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Life in the beginning

The zygote is the first cell created by the fusion of sperm and ovum but it does not stop there. The same cell contains 46 chromosomes or 23 pairs in its nucleus, besides the vesicules that act as food transporters and the mitochondria to produce energy. The cell, also, has a membrane that protects the integrity of the interior of the cell.

The number of chromosomes is constant in any particular species and in man the diploid number is 46 haploid 23; horse diploid is 64 haploid 32 and so on. The chromosomes (DNA) deoxyribonucleicacid, the building blocks of inheritance, contain all the genes that form the shape of the offspring: colour of eyes, the heart, the lungs, muscles, colour of skin and whether black or brown, curly or straight hair. All together they are called the phenotype (appearance) and genotype (the gene or combination of genes – known as polygenic).

The above is evidence that life begins immediately sperm and ovum fuse from male and female respectively, thus creating the first cell (the zygote).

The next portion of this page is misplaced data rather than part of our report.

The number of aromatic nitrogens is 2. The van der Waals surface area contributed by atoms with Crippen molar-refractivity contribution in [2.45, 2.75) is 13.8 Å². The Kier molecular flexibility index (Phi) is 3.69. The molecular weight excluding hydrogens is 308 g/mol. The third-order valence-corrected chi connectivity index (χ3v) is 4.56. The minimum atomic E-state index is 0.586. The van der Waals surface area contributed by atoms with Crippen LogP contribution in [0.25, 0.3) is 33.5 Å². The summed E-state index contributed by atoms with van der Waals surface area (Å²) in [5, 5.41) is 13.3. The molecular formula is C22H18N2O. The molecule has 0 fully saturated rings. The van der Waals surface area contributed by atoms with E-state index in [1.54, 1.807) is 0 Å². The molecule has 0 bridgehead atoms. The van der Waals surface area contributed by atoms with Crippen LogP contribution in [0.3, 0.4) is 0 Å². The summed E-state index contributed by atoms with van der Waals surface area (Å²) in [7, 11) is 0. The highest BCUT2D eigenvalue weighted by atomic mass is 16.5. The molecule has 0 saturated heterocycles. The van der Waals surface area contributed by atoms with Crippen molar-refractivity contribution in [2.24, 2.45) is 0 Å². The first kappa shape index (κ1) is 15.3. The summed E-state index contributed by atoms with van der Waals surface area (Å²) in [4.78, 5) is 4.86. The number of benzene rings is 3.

In mitosis, chromosomes divide in two to provide identical cells. In meiosis and mitosis (identical) cells divide; they arrange for one chromosome of each homologous pair to go to opposite ends of the nucleus. This duplication of cells is done until death.

How is it possible not to admit that life begins from the creation of one cell (zygote)? Each cell duplicates until the final cell division to call gametes.

I do not want to trivialise the seriousness of the issue by trying to discuss the subject matter as though it were a simple explanation.

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